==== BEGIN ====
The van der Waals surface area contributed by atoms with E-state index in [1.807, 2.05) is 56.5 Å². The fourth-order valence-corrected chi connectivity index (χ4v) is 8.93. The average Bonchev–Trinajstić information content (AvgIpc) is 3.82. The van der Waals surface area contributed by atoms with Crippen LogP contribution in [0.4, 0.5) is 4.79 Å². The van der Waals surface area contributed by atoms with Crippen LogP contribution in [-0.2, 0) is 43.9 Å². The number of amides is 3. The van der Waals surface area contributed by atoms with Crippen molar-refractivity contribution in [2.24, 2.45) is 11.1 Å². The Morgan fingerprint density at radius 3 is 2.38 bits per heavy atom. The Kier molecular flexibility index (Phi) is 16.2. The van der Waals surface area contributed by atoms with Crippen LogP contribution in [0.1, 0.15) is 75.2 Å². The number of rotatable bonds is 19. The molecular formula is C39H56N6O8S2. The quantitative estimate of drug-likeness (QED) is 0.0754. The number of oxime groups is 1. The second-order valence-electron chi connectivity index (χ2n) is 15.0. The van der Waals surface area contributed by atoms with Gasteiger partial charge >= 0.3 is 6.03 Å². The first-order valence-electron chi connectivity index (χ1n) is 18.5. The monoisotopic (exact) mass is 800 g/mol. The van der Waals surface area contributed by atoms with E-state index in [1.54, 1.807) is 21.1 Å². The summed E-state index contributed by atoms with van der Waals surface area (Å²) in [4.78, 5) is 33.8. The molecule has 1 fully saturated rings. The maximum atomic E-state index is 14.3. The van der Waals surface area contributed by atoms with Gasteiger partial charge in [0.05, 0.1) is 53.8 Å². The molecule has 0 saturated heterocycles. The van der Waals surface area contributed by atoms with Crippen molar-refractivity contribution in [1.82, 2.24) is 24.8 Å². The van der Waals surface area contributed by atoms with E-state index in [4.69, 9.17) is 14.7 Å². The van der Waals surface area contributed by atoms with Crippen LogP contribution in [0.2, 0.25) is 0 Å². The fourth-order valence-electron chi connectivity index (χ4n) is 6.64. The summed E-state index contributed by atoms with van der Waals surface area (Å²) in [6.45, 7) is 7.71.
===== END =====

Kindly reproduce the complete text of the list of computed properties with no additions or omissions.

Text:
The van der Waals surface area contributed by atoms with E-state index in [1.807, 2.05) is 56.5 Å². The fourth-order valence-corrected chi connectivity index (χ4v) is 8.93. The average Bonchev–Trinajstić information content (AvgIpc) is 3.82. The van der Waals surface area contributed by atoms with Crippen LogP contribution in [0.4, 0.5) is 4.79 Å². The van der Waals surface area contributed by atoms with Crippen LogP contribution in [-0.2, 0) is 43.9 Å². The number of amides is 3. The van der Waals surface area contributed by atoms with Crippen molar-refractivity contribution in [2.24, 2.45) is 11.1 Å². The Morgan fingerprint density at radius 3 is 2.38 bits per heavy atom. The Kier molecular flexibility index (Phi) is 16.2. The van der Waals surface area contributed by atoms with Crippen LogP contribution in [0.1, 0.15) is 75.2 Å². The number of rotatable bonds is 19. The molecular formula is C39H56N6O8S2. The quantitative estimate of drug-likeness (QED) is 0.0754. The number of oxime groups is 1. The second-order valence-electron chi connectivity index (χ2n) is 15.0. The van der Waals surface area contributed by atoms with Gasteiger partial charge >= 0.3 is 6.03 Å². The first-order valence-electron chi connectivity index (χ1n) is 18.5. The monoisotopic (exact) mass is 800 g/mol. The van der Waals surface area contributed by atoms with E-state index in [1.54, 1.807) is 21.1 Å². The summed E-state index contributed by atoms with van der Waals surface area (Å²) in [4.78, 5) is 33.8. The molecule has 1 fully saturated rings. The maximum atomic E-state index is 14.3. The van der Waals surface area contributed by atoms with Gasteiger partial charge in [0.05, 0.1) is 53.8 Å². The molecule has 0 saturated heterocycles. The van der Waals surface area contributed by atoms with Crippen molar-refractivity contribution in [1.82, 2.24) is 24.8 Å². The van der Waals surface area contributed by atoms with E-state index in [4.69, 9.17) is 14.7 Å². The van der Waals surface area contributed by atoms with Crippen LogP contribution in [0.2, 0.25) is 0 Å². The fourth-order valence-electron chi connectivity index (χ4n) is 6.64. The summed E-state index contributed by atoms with van der Waals surface area (Å²) in [6.45, 7) is 7.71.